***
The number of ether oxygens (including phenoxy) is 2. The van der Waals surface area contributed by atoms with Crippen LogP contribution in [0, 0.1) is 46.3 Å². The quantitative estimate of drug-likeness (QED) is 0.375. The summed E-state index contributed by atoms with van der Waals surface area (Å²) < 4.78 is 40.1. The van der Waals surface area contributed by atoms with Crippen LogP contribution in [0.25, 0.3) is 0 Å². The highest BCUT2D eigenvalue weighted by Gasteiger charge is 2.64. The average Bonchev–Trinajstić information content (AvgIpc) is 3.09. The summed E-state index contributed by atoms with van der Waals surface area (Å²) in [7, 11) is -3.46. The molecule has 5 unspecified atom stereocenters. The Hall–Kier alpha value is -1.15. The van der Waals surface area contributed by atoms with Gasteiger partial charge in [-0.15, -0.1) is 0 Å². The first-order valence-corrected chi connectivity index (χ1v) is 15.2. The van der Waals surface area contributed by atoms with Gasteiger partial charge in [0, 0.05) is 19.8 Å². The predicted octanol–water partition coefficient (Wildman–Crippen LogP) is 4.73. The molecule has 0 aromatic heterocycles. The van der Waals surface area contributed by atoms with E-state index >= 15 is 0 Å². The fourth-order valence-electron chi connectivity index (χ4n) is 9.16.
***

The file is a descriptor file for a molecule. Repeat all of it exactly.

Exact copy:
The number of ether oxygens (including phenoxy) is 2. The van der Waals surface area contributed by atoms with Crippen LogP contribution in [0, 0.1) is 46.3 Å². The quantitative estimate of drug-likeness (QED) is 0.375. The summed E-state index contributed by atoms with van der Waals surface area (Å²) < 4.78 is 40.1. The van der Waals surface area contributed by atoms with Crippen LogP contribution in [0.25, 0.3) is 0 Å². The highest BCUT2D eigenvalue weighted by Gasteiger charge is 2.64. The average Bonchev–Trinajstić information content (AvgIpc) is 3.09. The summed E-state index contributed by atoms with van der Waals surface area (Å²) in [7, 11) is -3.46. The molecule has 5 unspecified atom stereocenters. The Hall–Kier alpha value is -1.15. The van der Waals surface area contributed by atoms with Gasteiger partial charge in [-0.15, -0.1) is 0 Å². The first-order valence-corrected chi connectivity index (χ1v) is 15.2. The van der Waals surface area contributed by atoms with Gasteiger partial charge in [0, 0.05) is 19.8 Å². The predicted octanol–water partition coefficient (Wildman–Crippen LogP) is 4.73. The molecule has 0 aromatic heterocycles. The van der Waals surface area contributed by atoms with E-state index >= 15 is 0 Å². The fourth-order valence-electron chi connectivity index (χ4n) is 9.16.